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When will Business Travel Recover?

November 11, 2021 4 min read
When will business travel recover?

When will Business Travel Recover?

Reading Time: 4 minutes

Nearly two years since the world plunged into lockdown, travel and hotel bookings continue to show strong recovery, exceeding the record-breaking year of 2019. But although international travel is resuming with a vengeance, the business travel segment (crucial for City Center Hotels and Groups surveyed) is showing a much slower recovery.

In this article, we take a look at when business travel is expected to recover, and what hotels can do to redefine their offering in the meantime.

When will Business Travel Recover to Pre-Pandemic Levels?

Although travel is growing and in some cases exceeding pre-pandemic levels, this recovery has largely been driven by the leisure market. However, our October 2021 Hotelier PULSE survey results show increased optimism on how soon business travel will recover.

Over 93% of Hoteliers surveyed in October 2021 expect domestic business travel to reach pre-pandemic levels in 2022 (vs 46.7% in September 2021). Nearly 47% expect the same for international business travel (vs 32,3% in September 2021).

A major new report by the World Travel & Tourism Council (WTTC), published in early November 2021, forecasts business travel spending to reach two-thirds of pre-pandemic levels in 2022. “Business travel has been seriously hit but our research shows room for optimism with the Asia Pacific and the Middle East first off the starting blocks,” WTTC CEO & President Julia Simpson said.

Considering this year and next, the report’s data shows which regions around the world are leading the revival in business travel, led by the Middle East:

  • Middle East: Business spending is set to rise by 49% this year, stronger than leisure spending at 36%, followed by a 32% rise next year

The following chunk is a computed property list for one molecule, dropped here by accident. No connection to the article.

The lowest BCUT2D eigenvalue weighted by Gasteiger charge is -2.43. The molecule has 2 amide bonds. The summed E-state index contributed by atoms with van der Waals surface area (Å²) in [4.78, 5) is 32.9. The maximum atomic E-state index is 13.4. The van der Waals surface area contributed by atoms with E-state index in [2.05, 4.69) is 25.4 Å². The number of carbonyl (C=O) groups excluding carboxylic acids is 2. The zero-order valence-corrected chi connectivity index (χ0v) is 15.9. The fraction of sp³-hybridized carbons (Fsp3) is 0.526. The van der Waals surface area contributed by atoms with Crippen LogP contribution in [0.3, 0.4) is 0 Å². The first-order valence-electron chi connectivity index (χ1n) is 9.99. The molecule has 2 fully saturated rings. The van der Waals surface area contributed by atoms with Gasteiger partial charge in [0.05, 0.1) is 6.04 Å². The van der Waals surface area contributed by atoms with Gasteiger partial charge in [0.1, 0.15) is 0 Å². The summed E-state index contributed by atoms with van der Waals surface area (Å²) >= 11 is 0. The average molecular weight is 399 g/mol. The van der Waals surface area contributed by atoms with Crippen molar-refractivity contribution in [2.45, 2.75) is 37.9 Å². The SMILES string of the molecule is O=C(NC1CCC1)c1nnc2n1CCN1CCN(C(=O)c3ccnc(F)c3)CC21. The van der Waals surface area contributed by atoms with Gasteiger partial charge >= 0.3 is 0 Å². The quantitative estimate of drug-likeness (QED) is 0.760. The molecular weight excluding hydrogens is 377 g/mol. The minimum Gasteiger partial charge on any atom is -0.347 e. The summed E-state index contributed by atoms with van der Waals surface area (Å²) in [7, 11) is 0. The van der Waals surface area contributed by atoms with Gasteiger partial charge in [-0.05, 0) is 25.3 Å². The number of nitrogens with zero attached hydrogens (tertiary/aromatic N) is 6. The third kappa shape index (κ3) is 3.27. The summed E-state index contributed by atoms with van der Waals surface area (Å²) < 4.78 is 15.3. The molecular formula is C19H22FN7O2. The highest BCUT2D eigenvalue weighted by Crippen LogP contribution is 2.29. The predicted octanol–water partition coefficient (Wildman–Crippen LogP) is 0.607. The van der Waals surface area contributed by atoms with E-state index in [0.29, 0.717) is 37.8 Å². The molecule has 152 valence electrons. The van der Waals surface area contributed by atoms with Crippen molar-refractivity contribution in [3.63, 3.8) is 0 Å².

• Asia-Pacific: Business spending is set to rise by 32% this year, and 41% in 2022.
  • Europe: Set to rise by 36% in 2021 (stronger than leisure spending at 26%) followed by a 28% rise in 2022.
  • Africa: Spending is set to rise by 36 percent in 2021, slightly stronger than leisure spending at 35%, followed by a 23% rise in 2022.
  • Americas: Business spending is expected to rise by 14% this year, and by 35% in 2022.

The WTTC believes that while business travel will return, its uneven recovery will have important implications across the global Travel & Tourism sector, making private-public partnerships even more important in the months and years ahead.

What Factors will be Critical to Business Travel Recovery?

The WTTC report highlights that the level of vaccination per destination is expected to significantly influence the revival of business travel. To date, however, there remains a highly uneven rollout of vaccines, and this large variation will have an effect on how business travel rebounds.

The share of people fully vaccinated against COVID-19 ranges from less than 1% in Tanzania to 78% in the UAE. Countries such as China, Canada, and the UK have passed the 60%, and the US is around 50 percent, but others such as India are lagging well behind this at 12% (as of September 2021).